A quick one that I just needed to share with you. The review of Led Zeppelin`s legendary “4” album or the “Four Symbols” album as it is also called. Did the reviewer like it? Read and find out.
Led Zeppelin`s best of both worlds
Led Zeppelin (Atlantic 240 1012).
By Billy Walker
Side one of this, Zeppelin`s fourth album, contains perhaps the band`s best recorded material to date. For me it smashes everything Zeppelin have done before into the ground, it`s more innovative and driving than “Black Mountain Side”, “Whole Lotta Love”, “Heart Breaker” or “Gallows Pole”. The last album was a very positive move away from what we`d come to expect from the band, but this one gives you the best of both worlds – the excitement of the rock and rolling Zeppelin, and the beauty of the acoustical side which they are more and more into.
“Old Style Zep” is represented by the opening track “Black Dog”, Bonham crashing and exploding around his drum kit, while Page and Paul Jones lay down the added drive which prods and pushes Plant into those lung-splitting screeches. To cap it all they`ve included some thrusting breaks between his vocals which typified a lot of their earlier work. “Rock And Roll” continues the pace but “The Battle Of Evermore” completely breaks the spell. Sandy Denny joins Robert in a really fine song, the band play around it delicately. Plant comes out of it very well, using much more control and poise than most people would give him credit for.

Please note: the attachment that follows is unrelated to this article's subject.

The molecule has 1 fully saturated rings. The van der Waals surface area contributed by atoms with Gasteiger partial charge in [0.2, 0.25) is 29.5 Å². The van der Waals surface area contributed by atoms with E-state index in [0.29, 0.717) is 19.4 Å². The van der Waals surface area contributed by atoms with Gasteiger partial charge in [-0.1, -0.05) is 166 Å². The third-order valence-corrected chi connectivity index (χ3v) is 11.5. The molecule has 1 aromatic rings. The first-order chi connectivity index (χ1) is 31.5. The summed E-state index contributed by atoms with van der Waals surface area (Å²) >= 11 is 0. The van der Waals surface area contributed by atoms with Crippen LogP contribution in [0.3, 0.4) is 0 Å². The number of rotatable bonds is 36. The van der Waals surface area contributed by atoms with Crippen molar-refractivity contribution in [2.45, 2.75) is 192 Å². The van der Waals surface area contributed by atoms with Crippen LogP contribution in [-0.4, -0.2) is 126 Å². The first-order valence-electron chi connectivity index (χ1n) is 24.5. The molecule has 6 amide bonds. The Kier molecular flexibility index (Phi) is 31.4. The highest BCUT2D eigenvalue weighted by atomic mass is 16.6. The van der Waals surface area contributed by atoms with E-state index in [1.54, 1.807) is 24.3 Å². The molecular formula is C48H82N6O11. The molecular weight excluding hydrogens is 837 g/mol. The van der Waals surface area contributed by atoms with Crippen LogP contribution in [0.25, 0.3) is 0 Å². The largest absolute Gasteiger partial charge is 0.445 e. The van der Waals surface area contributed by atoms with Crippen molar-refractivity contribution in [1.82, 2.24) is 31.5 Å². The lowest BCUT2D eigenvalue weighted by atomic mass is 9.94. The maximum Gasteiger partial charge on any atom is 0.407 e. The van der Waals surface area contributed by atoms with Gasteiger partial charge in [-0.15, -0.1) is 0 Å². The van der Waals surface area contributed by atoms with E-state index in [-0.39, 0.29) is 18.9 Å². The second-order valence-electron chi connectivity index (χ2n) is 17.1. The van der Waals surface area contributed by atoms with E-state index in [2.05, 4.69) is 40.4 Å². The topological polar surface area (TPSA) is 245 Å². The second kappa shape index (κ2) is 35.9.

But just when you begin to feel that the best must have gone, they move into “Stairway To Heaven”, the best track on the album, which opens slowly – building in speed verse by verse. The lyrics and musicianship are really beautiful and it`s Bonham that really starts to move it into an up-tempo tune, kicking it along until the final verse, when Jimmy Page takes an electric guitar solo, showing the verve and flair we know he possesses but it`s Plant`s powering, bludgeoning vocals that finally see the track out.
Side two, whilst not up to the same standard, contains “Going To California” (a slowish acoustic tune with Plant doing country vocals) and “When The Levee Breaks” and two other tracks, but despite “Levee`s” punch and commanding strength there`s a strong urge to quickly get back to the first side again.
I have personally transcribed this from the original paper. Any errors in the text from the original magazine may not have been corrected for the sake of accuracy. If you have a music-related web-page where this fits – please make a link to the article. With credits to the original writer of the article from all of us music fans!
This number of Sounds also contains articles/interviews with these people: Ray Charles, Marc Bolan, Bell & Arc, Ornette Coleman, Rory Gallagher, The Who, Paul McCartney, Van Morrison, Mr. Fox, Mountain.
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